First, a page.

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Lock-in amplifier driving me crazy!

  1. Jun 8, 2012 #1
    I have a project where I'm measuring the phase of a signal compared to a signal reference using an SR830 lock-in amplifier. My problem is that the amplitude of the input signal periodically changes over time and this is causing a false measurement in the phase of the input signal. I can't figure out what would cause it as the phase measurement should be constant and independent of amplitude, should it not? Keep in mind that this signal has a very good SNR.

    The reference signal is a constant amplitude and frequency 50/50 square wave. It doesn't matter what filtering settings I have, if the amplitude of the input signal decreases by 50% the phase measurement will change by roughly 2 degrees or so. What is going on?
     
  2. jcsd
  3. Jun 8, 2012 #2
    If the amplitude is unstable, why are you so sure that the phase of your input signal is stable within 2 deg?
     
  4. Jun 8, 2012 #3

    NascentOxygen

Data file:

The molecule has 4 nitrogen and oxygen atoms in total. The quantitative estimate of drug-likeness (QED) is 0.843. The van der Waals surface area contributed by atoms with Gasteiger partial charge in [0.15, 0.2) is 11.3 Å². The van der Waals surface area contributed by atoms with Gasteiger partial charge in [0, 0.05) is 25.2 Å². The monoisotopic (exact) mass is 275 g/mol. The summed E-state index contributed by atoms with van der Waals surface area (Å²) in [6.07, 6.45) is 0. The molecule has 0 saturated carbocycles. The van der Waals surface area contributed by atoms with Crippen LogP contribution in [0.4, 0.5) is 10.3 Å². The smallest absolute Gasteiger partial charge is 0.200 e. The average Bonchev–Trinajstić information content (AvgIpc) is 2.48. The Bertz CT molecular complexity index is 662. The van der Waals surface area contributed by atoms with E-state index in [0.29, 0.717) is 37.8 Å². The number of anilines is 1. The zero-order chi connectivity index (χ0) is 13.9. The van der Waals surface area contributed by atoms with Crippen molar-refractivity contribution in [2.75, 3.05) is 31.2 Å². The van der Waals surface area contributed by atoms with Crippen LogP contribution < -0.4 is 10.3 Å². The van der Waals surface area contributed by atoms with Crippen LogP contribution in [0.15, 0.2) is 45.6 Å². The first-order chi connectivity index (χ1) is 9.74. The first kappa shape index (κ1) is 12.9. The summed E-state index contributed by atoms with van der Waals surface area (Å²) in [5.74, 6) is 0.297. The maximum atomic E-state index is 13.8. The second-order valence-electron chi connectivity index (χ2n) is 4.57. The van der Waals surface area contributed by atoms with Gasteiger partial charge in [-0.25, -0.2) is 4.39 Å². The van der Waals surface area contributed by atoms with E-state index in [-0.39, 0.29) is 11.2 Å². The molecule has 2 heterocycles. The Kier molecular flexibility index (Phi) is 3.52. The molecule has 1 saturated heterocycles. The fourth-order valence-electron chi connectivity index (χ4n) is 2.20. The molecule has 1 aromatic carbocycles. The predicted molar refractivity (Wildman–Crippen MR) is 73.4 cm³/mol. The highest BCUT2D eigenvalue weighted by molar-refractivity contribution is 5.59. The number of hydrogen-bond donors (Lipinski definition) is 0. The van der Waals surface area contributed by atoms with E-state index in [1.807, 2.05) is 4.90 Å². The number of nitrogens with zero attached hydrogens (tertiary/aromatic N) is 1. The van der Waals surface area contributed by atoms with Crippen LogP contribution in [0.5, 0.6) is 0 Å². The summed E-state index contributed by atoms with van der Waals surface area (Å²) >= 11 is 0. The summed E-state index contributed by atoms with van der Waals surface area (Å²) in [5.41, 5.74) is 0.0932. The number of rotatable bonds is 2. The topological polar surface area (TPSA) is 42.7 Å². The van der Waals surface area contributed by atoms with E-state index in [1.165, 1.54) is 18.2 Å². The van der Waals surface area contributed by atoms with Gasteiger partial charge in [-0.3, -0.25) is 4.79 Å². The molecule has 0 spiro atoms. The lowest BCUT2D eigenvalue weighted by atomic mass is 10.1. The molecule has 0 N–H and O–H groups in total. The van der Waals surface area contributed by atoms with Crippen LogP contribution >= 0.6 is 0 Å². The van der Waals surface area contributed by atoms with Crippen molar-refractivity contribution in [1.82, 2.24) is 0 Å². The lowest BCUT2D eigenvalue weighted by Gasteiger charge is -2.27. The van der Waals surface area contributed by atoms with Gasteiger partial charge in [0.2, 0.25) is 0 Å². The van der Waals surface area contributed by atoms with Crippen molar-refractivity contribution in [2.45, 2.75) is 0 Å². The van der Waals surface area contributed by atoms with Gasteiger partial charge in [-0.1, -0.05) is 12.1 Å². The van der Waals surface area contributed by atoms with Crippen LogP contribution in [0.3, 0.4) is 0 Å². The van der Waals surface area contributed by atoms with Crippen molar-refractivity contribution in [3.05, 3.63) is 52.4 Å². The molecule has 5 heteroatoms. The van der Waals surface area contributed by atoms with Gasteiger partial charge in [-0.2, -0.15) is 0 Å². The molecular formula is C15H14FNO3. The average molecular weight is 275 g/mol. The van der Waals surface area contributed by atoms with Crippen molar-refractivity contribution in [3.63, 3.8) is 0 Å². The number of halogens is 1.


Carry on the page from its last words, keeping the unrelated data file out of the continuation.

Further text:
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    Staff: Mentor

    Perhaps the method you are using to alter the amplitude (e.g., potentiometer) is also causing a change in phase? Maybe you are inadvertently changing the duty cycle, though one would expect the detector to be immune to this.

    You will just have to do more testing to determine the basis for the apparent phase change.
     
  5. Jun 9, 2012 #4
    What type of oscillator is your reference? I had a similar problem with purchased, ovenized crystal oscillators at 3 MHz. Our circuit compared the frequency of two such oscillators to detect long term drift. Like you, when the signal fluctuated in amplitude, we detected a shift in frequency. Since our oscillators were purchased, we simply sent them back to the manufacturer as defective to be replaced.
     
  6. Jun 9, 2012 #5
    I know that the phase is stable because I can measure it using an oscilloscope. However, I think I may have found the source of the problem, a second weaker signal (same frequency) mixed in with signal I'm trying to measure. I'm still investigating to see if this is the actual cause but given the magnitude of the phase shift I don't believe it is.

    I'm actually just using a micro-controller as an oscillator reference. The signals I'm working with are rather low frequency (50-200Hz) and the uC provides enough accuracy for me. I've checked the uC against the internal function generator of the amplifier though and its definitely not the problem.
     
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